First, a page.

ABOUT THE SPEAKERS:

Monique David-Ménard is professor emerita of philosophy at the University Paris-Diderot (Paris 7) where, as the Director of the Centre d’études du vivant, she established the field of research on “Gender and Sexualities.” She is also a practicing psychoanalyst and vice president of the Société de Psychanalyse Freudienne. Additionally, she is a co-founder of the ISPP (International Society for Psychoanalysis and Philosophy), an associate of the Institute for Cultural Inquiry (Berlin), and a member of the International Network of Women Philosophers (UNESCO). She is the author of L’hysterique entre Freud et Lacan: corps et langage en psychanalyse (1983; English as Hysteria from Freud to Lacan: Body and Language in Psychoanalysis, trans. by Catherine Porter, 1989); La folie dans la raison pure: Kant lecteur de Swedenborg (1990); Les constructions de l’universel: psychanalyse, philosophie (1997); Tout le plaisir est pour moi (2000); Deleuze et la psychanalyse: l’altercation (2005); Éloge des hasards dans la vie sexuelle (2011); and, most recently, La Vie sociale des choses. L’animisme et les objets, Editions du Bord-de l’Eau, collection Totem et tabou (2020).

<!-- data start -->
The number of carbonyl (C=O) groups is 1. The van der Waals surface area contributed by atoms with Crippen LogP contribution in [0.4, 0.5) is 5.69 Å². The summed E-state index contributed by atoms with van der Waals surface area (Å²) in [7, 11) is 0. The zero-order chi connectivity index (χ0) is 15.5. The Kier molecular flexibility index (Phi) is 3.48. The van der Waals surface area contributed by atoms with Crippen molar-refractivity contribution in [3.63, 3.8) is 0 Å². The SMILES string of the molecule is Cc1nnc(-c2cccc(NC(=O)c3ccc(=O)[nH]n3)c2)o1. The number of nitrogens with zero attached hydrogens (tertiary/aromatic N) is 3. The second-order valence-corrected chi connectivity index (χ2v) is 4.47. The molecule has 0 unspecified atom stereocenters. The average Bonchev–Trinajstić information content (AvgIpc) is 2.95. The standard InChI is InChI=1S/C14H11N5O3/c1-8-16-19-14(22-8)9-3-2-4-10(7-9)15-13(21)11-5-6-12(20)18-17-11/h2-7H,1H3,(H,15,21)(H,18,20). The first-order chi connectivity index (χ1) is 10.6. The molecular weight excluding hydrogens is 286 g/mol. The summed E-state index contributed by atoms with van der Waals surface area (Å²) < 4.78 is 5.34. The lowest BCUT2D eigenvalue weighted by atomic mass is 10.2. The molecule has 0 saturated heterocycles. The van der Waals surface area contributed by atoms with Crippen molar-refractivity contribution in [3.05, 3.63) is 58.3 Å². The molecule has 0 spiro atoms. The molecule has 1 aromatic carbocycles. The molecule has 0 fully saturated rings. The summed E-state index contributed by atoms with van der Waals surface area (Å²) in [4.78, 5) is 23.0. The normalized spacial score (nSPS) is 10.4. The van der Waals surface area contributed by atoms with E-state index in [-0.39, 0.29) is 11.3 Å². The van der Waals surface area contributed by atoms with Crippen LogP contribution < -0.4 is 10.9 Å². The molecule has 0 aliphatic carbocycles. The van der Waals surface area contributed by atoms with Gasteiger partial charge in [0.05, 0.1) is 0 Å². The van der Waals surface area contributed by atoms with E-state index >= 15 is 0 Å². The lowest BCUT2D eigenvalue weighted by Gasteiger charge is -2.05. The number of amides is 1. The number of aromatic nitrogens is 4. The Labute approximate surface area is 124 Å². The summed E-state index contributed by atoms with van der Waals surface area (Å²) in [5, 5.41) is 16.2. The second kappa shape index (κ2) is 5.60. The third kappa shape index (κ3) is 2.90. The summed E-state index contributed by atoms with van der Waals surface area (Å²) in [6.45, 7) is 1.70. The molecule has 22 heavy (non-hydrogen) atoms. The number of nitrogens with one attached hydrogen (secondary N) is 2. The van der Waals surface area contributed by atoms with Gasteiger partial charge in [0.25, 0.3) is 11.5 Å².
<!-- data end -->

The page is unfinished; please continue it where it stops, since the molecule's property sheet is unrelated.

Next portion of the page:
Darian Leader is a psychoanalyst working in London and a founding member of the Centre for Freudian Analysis and Research (CFAR). A major contributor to the field of psychoanalysis, his books include What is Madness?, Strictly Bipolar, Hands and Why Can’t We Sleep? He also regularly contributes articles on psychoanalysis to The Guardian.

Alain Pottage is Professor of Law at the Sciences Po, Paris. His research focuses on questions in the history and theory of intellectual property, and on the question of law in the Anthropocene.

Co-sponsored by The Centre for Freudian Analysis and Research, London.

Contact: centreforphilosophyandcriticalthought@gold.ac.uk